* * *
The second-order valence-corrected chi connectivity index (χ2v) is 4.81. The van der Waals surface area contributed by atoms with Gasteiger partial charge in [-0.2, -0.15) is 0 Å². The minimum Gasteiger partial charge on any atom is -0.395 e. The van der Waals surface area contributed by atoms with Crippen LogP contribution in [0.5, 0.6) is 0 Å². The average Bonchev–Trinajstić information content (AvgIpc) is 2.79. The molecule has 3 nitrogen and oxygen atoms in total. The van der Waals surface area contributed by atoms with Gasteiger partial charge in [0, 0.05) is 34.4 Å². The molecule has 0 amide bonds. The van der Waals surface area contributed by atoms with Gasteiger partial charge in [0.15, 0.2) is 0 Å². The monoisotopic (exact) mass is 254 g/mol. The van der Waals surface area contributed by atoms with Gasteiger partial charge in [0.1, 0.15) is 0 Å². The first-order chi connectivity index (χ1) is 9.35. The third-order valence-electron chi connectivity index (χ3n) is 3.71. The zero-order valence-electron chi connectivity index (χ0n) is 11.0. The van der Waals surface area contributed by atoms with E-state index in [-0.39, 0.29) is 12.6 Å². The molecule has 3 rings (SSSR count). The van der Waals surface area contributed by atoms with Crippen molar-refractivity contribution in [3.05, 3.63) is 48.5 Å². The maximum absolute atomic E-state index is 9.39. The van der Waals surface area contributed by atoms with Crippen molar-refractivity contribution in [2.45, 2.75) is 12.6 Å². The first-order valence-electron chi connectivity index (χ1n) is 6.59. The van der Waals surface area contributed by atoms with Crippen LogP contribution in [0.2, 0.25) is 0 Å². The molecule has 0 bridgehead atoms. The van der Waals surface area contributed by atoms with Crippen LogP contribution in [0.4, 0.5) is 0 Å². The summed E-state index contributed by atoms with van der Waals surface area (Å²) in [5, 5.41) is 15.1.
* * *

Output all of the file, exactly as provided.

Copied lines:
The second-order valence-corrected chi connectivity index (χ2v) is 4.81. The van der Waals surface area contributed by atoms with Gasteiger partial charge in [-0.2, -0.15) is 0 Å². The minimum Gasteiger partial charge on any atom is -0.395 e. The van der Waals surface area contributed by atoms with Crippen LogP contribution in [0.5, 0.6) is 0 Å². The average Bonchev–Trinajstić information content (AvgIpc) is 2.79. The molecule has 3 nitrogen and oxygen atoms in total. The van der Waals surface area contributed by atoms with Gasteiger partial charge in [0, 0.05) is 34.4 Å². The molecule has 0 amide bonds. The van der Waals surface area contributed by atoms with Gasteiger partial charge in [0.15, 0.2) is 0 Å². The monoisotopic (exact) mass is 254 g/mol. The van der Waals surface area contributed by atoms with Gasteiger partial charge in [0.1, 0.15) is 0 Å². The first-order chi connectivity index (χ1) is 9.35. The third-order valence-electron chi connectivity index (χ3n) is 3.71. The zero-order valence-electron chi connectivity index (χ0n) is 11.0. The van der Waals surface area contributed by atoms with E-state index in [-0.39, 0.29) is 12.6 Å². The molecule has 3 rings (SSSR count). The van der Waals surface area contributed by atoms with Crippen molar-refractivity contribution in [3.05, 3.63) is 48.5 Å². The maximum absolute atomic E-state index is 9.39. The van der Waals surface area contributed by atoms with Crippen molar-refractivity contribution in [2.45, 2.75) is 12.6 Å². The first-order valence-electron chi connectivity index (χ1n) is 6.59. The van der Waals surface area contributed by atoms with Crippen LogP contribution in [0.2, 0.25) is 0 Å². The molecule has 0 bridgehead atoms. The van der Waals surface area contributed by atoms with Crippen LogP contribution in [0.4, 0.5) is 0 Å². The summed E-state index contributed by atoms with van der Waals surface area (Å²) in [5, 5.41) is 15.1.